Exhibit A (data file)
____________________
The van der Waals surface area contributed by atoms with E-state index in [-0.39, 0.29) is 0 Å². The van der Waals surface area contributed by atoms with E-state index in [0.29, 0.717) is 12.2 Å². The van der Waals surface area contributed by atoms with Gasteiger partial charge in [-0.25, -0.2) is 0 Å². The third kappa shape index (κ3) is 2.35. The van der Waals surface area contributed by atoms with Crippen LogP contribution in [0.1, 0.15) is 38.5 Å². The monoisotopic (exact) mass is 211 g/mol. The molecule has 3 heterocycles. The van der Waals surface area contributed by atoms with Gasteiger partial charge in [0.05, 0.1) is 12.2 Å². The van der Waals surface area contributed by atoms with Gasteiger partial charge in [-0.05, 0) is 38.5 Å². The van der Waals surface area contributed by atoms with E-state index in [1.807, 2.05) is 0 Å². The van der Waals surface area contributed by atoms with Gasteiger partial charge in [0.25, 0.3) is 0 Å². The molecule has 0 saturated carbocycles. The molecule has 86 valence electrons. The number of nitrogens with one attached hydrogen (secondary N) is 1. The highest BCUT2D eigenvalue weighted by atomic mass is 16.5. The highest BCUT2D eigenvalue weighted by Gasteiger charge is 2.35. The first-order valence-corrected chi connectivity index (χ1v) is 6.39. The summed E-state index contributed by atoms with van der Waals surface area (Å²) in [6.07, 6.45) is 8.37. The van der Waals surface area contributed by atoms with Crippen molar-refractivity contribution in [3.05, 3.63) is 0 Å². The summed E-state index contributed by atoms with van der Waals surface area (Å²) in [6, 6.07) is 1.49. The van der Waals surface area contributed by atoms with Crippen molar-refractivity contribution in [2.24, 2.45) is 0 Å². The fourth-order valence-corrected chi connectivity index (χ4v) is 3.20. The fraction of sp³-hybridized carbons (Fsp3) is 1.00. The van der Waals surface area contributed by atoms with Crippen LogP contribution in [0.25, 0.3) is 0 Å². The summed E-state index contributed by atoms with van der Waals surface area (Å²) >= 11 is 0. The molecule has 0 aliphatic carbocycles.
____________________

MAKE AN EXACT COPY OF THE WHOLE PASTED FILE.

The van der Waals surface area contributed by atoms with E-state index in [-0.39, 0.29) is 0 Å². The van der Waals surface area contributed by atoms with E-state index in [0.29, 0.717) is 12.2 Å². The van der Waals surface area contributed by atoms with Gasteiger partial charge in [-0.25, -0.2) is 0 Å². The third kappa shape index (κ3) is 2.35. The van der Waals surface area contributed by atoms with Crippen LogP contribution in [0.1, 0.15) is 38.5 Å². The monoisotopic (exact) mass is 211 g/mol. The molecule has 3 heterocycles. The van der Waals surface area contributed by atoms with Gasteiger partial charge in [0.05, 0.1) is 12.2 Å². The van der Waals surface area contributed by atoms with Gasteiger partial charge in [-0.05, 0) is 38.5 Å². The van der Waals surface area contributed by atoms with E-state index in [1.807, 2.05) is 0 Å². The van der Waals surface area contributed by atoms with Gasteiger partial charge in [0.25, 0.3) is 0 Å². The molecule has 0 saturated carbocycles. The molecule has 86 valence electrons. The number of nitrogens with one attached hydrogen (secondary N) is 1. The highest BCUT2D eigenvalue weighted by atomic mass is 16.5. The highest BCUT2D eigenvalue weighted by Gasteiger charge is 2.35. The first-order valence-corrected chi connectivity index (χ1v) is 6.39. The summed E-state index contributed by atoms with van der Waals surface area (Å²) in [6.07, 6.45) is 8.37. The van der Waals surface area contributed by atoms with Crippen molar-refractivity contribution in [3.05, 3.63) is 0 Å². The summed E-state index contributed by atoms with van der Waals surface area (Å²) in [6, 6.07) is 1.49. The van der Waals surface area contributed by atoms with Crippen molar-refractivity contribution in [2.24, 2.45) is 0 Å². The fourth-order valence-corrected chi connectivity index (χ4v) is 3.20. The fraction of sp³-hybridized carbons (Fsp3) is 1.00. The van der Waals surface area contributed by atoms with Crippen LogP contribution in [0.25, 0.3) is 0 Å². The summed E-state index contributed by atoms with van der Waals surface area (Å²) >= 11 is 0. The molecule has 0 aliphatic carbocycles.